25 At that time Jesus said, "I praise you, Father, Lord of heaven and earth, because you have hidden these things from the wise and learned, and revealed them to little children. 26 Yes, Father, for this was your good pleasure.

Man doesn't understand because mercy does not depend on man's desire (Rom 9:15-16)

15 For he says to Moses, "I will have mercy on whom I have mercy, and I will have compassion on whom I have compassion."  16 It does not, therefore, depend on man's desire or effort, but on God's mercy.

Man doesn't understand because grace is grace only when it is not of man choice or knowledge (Rom 11:5-6)

 5 So too, at the present time there is a remnant chosen by grace. 6 And if by grace, then it is no longer by works; if it were, grace would no longer be grace. 


Knowledge of God's mercy doesn't always mean understanding God's ways (2-3)

Man can't understand God's ways because God's thoughts are not man's (Isa 55:7-9)

7 Let the wicked forsake his way and the evil man his thoughts. Let him turn to the LORD, and he will have mercy on him, and to our God, for he will freely pardon. 8 "For my thoughts are not your thoughts, neither are your ways my ways," declares the LORD.  9 "As the heavens are higher than the earth, so are my ways higher than your ways and my thoughts than your thoughts.

Man can't understand God's ways because God's ways are higher than man (Job 11:7-9)

7 "Can you fathom the mysteries of God? Can you probe the limits of the Almighty? 8 They are higher than the heavens-what can you do? They are deeper than the depths of the grave-what can you know? 9 Their measure is longer than the earth and wider than the sea.

Man can't understand God's ways because no man can know the things of God (Job 42:1-6)

42:1 Then Job replied to the LORD: 2 "I know that you can do all things; no plan of yours can be thwarted. 3[You asked,] 'Who is this that obscures my counsel without knowledge?' Surely I spoke of things I did not understand, things too wonderful for me to know. 4["You said,] 'Listen now, and I will speak; I will question you, and you shall answer me.' 5 My ears had heard of you but now my eyes have seen you. 6 Therefore I despise myself and repent in dust and ashes."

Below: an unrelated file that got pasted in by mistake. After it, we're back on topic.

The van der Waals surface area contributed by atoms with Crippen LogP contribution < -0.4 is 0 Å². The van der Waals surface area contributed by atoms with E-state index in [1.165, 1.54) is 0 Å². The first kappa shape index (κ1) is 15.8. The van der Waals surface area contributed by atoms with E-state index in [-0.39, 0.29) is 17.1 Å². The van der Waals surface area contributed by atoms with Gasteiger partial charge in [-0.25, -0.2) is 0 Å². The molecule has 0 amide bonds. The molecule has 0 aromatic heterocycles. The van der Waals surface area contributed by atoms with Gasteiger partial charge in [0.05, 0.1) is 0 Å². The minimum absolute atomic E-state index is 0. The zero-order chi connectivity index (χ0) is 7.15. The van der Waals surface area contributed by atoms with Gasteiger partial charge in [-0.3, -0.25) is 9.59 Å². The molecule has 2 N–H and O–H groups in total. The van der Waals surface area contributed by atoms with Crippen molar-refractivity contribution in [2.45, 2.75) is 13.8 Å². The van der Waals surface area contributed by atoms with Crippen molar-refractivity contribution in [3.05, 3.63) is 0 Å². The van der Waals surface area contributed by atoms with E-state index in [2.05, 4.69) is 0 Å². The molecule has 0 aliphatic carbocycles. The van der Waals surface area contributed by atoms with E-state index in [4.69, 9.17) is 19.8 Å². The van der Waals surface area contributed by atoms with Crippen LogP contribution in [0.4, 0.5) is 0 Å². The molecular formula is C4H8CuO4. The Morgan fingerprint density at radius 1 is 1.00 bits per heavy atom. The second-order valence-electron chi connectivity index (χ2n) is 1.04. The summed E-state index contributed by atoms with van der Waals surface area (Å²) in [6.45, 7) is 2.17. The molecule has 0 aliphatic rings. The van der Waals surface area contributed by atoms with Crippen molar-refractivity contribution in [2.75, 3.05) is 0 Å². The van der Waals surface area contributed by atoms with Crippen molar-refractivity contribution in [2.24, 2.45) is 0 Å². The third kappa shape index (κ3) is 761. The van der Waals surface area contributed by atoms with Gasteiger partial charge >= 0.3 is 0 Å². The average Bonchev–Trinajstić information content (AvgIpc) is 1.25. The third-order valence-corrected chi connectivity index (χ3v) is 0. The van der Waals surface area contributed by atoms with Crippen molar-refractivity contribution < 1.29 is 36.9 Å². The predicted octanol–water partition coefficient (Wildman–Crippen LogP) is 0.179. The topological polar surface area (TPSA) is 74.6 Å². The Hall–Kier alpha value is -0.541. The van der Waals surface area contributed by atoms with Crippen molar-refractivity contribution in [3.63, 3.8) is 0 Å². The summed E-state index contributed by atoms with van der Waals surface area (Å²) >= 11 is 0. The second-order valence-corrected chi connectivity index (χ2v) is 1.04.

Man can't understand God's ways because the plans of God thwarts the purposes of man (Ps 33:10-11)

10 The LORD foils the plans of the nations; he thwarts the purposes of the peoples. 11 But the plans of the LORD stand firm forever, the purposes of his heart through all generations.

Man can't understand God's ways because God's thoughts are too profound for man (Ps 92:5-6)

5 How great are your works, O LORD, how profound your thoughts! 6 The senseless man does not know, fools do not understand,


Man does not have the right to question God's mercy (4)

Don't question God because He is the creator (Isa 45:11-12)

11 "This is what the LORD says-- the Holy One of Israel, and its Maker: Concerning things to come, do you question me about my children, or give me orders about the work of my hands? 12 It is I who made the earth and created mankind upon it. My own hands stretched out the heavens; I marshaled their starry hosts.

Don't question God because that is testing God (Mark 8:11-13)

11 The Pharisees came and began to question Jesus. To test him, they asked him for a sign from heaven. 12 He sighed deeply and said, "Why does this generation ask for a miraculous sign? I tell you the truth, no sign will be given to it." 13 Then he left them, got back into the boat and crossed to the other side.